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Hearts Aflame
Johanna Lindsey
Outliers: The Story of Success By Malcolm Gladwell
Brown and Company- -Little
The Seven Principles for Making Marriage Work: A Practical Guide from the Country's Foremost Relationship Expert
John M. Gottman, Nan Silver
The Kite Runner: Graphic Novel
Khaled Hosseini, Fabio Celoni, Mirka Andolfo
The Mill on the Floss
George Eliot
Getting Things Done: The Art of Stress-Free Productivity by David Allen

Maus I: A Survivor's Tale: My Father Bleeds History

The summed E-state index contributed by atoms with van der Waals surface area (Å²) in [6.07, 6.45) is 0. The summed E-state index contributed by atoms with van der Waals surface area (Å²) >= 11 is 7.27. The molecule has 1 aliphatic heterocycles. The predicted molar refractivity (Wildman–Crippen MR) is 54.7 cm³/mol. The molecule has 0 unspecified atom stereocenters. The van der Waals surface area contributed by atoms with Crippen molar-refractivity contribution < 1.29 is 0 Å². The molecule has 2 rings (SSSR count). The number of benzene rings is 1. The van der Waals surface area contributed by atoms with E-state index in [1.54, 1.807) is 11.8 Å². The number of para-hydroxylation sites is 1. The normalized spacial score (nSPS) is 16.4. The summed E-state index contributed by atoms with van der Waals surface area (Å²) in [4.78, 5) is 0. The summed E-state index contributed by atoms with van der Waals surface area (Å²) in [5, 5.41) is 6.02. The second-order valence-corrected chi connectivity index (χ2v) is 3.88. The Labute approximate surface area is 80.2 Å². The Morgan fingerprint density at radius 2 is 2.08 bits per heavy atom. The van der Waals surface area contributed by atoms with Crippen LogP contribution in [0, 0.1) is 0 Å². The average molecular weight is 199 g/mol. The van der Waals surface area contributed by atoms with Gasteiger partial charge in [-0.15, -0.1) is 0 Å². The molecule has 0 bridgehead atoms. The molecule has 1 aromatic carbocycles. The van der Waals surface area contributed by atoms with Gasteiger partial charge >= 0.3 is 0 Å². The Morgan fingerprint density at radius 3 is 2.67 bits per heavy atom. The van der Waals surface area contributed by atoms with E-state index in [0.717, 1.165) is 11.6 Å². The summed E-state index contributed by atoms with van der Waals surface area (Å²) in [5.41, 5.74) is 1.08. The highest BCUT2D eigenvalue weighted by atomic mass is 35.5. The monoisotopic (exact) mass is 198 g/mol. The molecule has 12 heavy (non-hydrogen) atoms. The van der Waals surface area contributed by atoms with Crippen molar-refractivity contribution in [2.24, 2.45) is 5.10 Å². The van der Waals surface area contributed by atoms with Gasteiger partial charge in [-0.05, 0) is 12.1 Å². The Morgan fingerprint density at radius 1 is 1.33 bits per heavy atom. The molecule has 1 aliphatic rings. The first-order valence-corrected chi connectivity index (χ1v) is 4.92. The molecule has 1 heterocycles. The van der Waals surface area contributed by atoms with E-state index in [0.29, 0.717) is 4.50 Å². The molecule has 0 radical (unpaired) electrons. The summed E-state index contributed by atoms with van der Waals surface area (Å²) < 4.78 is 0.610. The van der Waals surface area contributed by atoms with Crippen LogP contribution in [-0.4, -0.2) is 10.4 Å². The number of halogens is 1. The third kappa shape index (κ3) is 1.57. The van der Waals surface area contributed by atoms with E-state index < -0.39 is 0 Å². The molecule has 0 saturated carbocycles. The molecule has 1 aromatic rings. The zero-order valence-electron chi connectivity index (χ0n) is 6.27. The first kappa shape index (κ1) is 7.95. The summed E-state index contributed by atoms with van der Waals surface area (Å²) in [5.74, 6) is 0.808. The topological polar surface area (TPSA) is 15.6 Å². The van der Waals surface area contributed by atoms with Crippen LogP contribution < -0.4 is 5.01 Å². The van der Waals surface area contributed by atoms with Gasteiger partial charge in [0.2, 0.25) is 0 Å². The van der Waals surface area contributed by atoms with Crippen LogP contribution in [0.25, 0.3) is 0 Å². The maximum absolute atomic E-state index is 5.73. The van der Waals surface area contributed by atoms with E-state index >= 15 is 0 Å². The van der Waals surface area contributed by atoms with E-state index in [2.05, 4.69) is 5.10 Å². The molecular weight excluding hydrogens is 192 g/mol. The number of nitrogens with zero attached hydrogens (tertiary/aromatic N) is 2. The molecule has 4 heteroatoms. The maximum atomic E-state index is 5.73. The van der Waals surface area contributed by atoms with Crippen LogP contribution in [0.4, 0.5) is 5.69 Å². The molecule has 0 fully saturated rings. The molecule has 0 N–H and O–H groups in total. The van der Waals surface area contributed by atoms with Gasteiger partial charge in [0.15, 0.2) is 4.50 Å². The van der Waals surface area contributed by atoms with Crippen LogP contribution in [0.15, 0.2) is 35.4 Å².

Maus: A Survivor's Tale: My Father Bleeds History  - Art Spiegelman This book is absolutely, undeniably brilliant from start to finish. In Maus I and II, Spiegelman layers the story of his father's survival of the Holocaust with his own achingly humorous (or humorously aching?) interactions with his father, effectively displaying the ways in which the horrors have reverberated through time and into the present, rather than remaining a fixed historical occurence. Spiegelman is brutally honest about who his father is and the realities experienced, and the reader has no choice but to be swept into the story, transfixed and horrified. Spiegelman tells the story through the format of a graphic novel and uses animals to represent various groups. On the surface, one may think the media he chooses should ultimately simplify the Holocaust experience, perhaps watering it down to a juvenile level. In my opinion, however, quite the opposite occurs. There are nuances in this book that make themselves felt. There are juxtapositions that stun the reader with their power. Ultimately, in experiencing this novel, I grieved as much as I ever did reading Wiesel's night and watching Lanzmann's Shoah not only for those who perished (z"l), but also for those who survived and who would never be the same.